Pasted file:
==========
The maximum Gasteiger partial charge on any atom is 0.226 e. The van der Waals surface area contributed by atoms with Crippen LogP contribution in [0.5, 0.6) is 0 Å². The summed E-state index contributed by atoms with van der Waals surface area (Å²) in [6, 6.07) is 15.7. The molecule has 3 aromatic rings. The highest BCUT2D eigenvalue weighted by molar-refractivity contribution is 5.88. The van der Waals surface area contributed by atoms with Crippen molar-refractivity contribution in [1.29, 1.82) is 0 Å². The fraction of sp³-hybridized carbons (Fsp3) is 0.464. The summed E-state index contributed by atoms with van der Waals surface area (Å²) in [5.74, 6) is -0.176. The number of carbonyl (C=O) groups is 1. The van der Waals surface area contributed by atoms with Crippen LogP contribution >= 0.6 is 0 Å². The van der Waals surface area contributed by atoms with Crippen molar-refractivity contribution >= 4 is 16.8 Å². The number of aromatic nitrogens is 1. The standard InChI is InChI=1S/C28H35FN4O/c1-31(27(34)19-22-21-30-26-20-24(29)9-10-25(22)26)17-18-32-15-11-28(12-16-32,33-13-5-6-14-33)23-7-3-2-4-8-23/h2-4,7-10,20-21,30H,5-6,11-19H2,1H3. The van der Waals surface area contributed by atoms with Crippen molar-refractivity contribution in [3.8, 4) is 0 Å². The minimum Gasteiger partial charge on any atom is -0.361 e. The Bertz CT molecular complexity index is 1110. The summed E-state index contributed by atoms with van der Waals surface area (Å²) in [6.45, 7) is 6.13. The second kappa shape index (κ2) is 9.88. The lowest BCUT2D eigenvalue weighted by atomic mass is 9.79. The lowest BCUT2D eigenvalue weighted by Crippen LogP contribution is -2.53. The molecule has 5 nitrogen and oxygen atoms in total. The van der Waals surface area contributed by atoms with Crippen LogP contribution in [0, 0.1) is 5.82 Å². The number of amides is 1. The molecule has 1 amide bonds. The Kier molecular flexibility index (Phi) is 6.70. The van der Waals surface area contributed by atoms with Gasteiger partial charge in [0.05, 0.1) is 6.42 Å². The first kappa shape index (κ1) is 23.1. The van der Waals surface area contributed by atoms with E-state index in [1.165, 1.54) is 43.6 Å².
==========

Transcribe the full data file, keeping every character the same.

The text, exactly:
The maximum Gasteiger partial charge on any atom is 0.226 e. The van der Waals surface area contributed by atoms with Crippen LogP contribution in [0.5, 0.6) is 0 Å². The summed E-state index contributed by atoms with van der Waals surface area (Å²) in [6, 6.07) is 15.7. The molecule has 3 aromatic rings. The highest BCUT2D eigenvalue weighted by molar-refractivity contribution is 5.88. The van der Waals surface area contributed by atoms with Crippen molar-refractivity contribution in [1.29, 1.82) is 0 Å². The fraction of sp³-hybridized carbons (Fsp3) is 0.464. The summed E-state index contributed by atoms with van der Waals surface area (Å²) in [5.74, 6) is -0.176. The number of carbonyl (C=O) groups is 1. The van der Waals surface area contributed by atoms with Crippen LogP contribution >= 0.6 is 0 Å². The van der Waals surface area contributed by atoms with Crippen molar-refractivity contribution >= 4 is 16.8 Å². The number of aromatic nitrogens is 1. The standard InChI is InChI=1S/C28H35FN4O/c1-31(27(34)19-22-21-30-26-20-24(29)9-10-25(22)26)17-18-32-15-11-28(12-16-32,33-13-5-6-14-33)23-7-3-2-4-8-23/h2-4,7-10,20-21,30H,5-6,11-19H2,1H3. The van der Waals surface area contributed by atoms with Crippen molar-refractivity contribution in [3.8, 4) is 0 Å². The minimum Gasteiger partial charge on any atom is -0.361 e. The Bertz CT molecular complexity index is 1110. The summed E-state index contributed by atoms with van der Waals surface area (Å²) in [6.45, 7) is 6.13. The second kappa shape index (κ2) is 9.88. The lowest BCUT2D eigenvalue weighted by atomic mass is 9.79. The lowest BCUT2D eigenvalue weighted by Crippen LogP contribution is -2.53. The molecule has 5 nitrogen and oxygen atoms in total. The van der Waals surface area contributed by atoms with Crippen LogP contribution in [0, 0.1) is 5.82 Å². The number of amides is 1. The molecule has 1 amide bonds. The Kier molecular flexibility index (Phi) is 6.70. The van der Waals surface area contributed by atoms with Gasteiger partial charge in [0.05, 0.1) is 6.42 Å². The first kappa shape index (κ1) is 23.1. The van der Waals surface area contributed by atoms with E-state index in [1.165, 1.54) is 43.6 Å².